"Anti-pullout posters charging Prime Minister Ariel Sharon is a dictator are legal and come within bounds of free speech, but road blocking endangers lives and is illegitimate, Attorney General Mazuz says." Source: Ynet
Anti-pullout posters charging Prime Minister Ariel Sharon is a dictator are legal and come within bounds of free speech, but road blocking endangers lives and is illegitimate, Attorney General Mazuz says
05.19.05, 16:25 / Israel News
JERUSALEM - Road blocking is not a legitimate form of expression, but incendiary posters such as "Sharon is a dictator" are legal, Attorney General Menachem Mazuz said Thursday.
Pullout Nearing Police, road blockers face off / By Ynetnews
Anti-pullout protesters burn tires in Jerusalem; police officers foil plan to block Coastal Road
However, shoving, spitting and throwing stones at soldiers or police officers should not be considered as a form of legitimate expression, he said, adding that blocking major traffic arteries may endanger people's lives.
Authorities will respond to these actions with severity, Mazuz said.
In addition, the attorney general ruled that posters saying "Disengagement is tearing the nation apart," "The transfer (of Jews) will not be passed," and "Sharon is a dictator" are legal and come within the bounds of freedom of speech.
'The protests are understandable'
In response to National Union's Knesset Member Aryah Eldad's request to define what constitutes "incitement" and "rebellion," Mazuz took the opportunity to voice his opinion regarding Israel's justice system.
"Even though part of the public criticizes us on our restrained policies and forgiveness towards those who incite - our restrained policies regarding freedom of speech remain consistent," he said.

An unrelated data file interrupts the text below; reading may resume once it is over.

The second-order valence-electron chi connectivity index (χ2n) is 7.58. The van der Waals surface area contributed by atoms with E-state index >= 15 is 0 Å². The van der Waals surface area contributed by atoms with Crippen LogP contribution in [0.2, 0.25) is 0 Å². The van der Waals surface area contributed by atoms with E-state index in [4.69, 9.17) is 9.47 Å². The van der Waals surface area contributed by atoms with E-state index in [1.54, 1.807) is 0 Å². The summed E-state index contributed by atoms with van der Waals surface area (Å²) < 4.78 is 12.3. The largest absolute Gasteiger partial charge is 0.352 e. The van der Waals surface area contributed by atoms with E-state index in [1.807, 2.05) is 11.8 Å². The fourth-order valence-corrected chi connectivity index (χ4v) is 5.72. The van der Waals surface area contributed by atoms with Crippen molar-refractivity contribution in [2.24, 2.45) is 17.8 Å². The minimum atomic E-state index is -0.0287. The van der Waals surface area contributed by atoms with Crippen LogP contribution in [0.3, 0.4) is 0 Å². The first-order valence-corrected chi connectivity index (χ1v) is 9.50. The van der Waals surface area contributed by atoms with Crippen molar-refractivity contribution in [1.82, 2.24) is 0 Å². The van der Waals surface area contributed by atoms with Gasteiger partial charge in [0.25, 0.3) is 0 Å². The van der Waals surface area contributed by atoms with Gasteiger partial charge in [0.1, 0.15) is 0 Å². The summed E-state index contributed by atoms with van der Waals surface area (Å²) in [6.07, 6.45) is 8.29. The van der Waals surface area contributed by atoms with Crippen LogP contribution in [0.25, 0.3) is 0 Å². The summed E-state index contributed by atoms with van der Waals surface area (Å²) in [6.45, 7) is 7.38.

While freedom of speech is the basis for democratic rule, Israel's policies are derived from the recognition that the justice system also deals with real people who suffer genuine pain over the prospect of having to leave their homes, he said.
"These are law-abiding people loyal to their country, and their desire to demonstrate, protest and criticize the government's policies - even if harshly done - is understandable," he said.
Mazuz said he has asked police to examine complaints whereby legitimate demonstration posters have been confiscated, and people wearing t-shirts with slogans protesting the disengagement have not been allowed into certain events.
Meanwhile, President Moshe Katsav once again called for the state to apologize to the residents of Gush Katif for forcing them to evacuate their homes.
"The state called on them (settlers) to settle in the exact places where they now have to evacuate," he said, "and so the state must apologize for this current decision."
-Doron Sheffer contributed to the report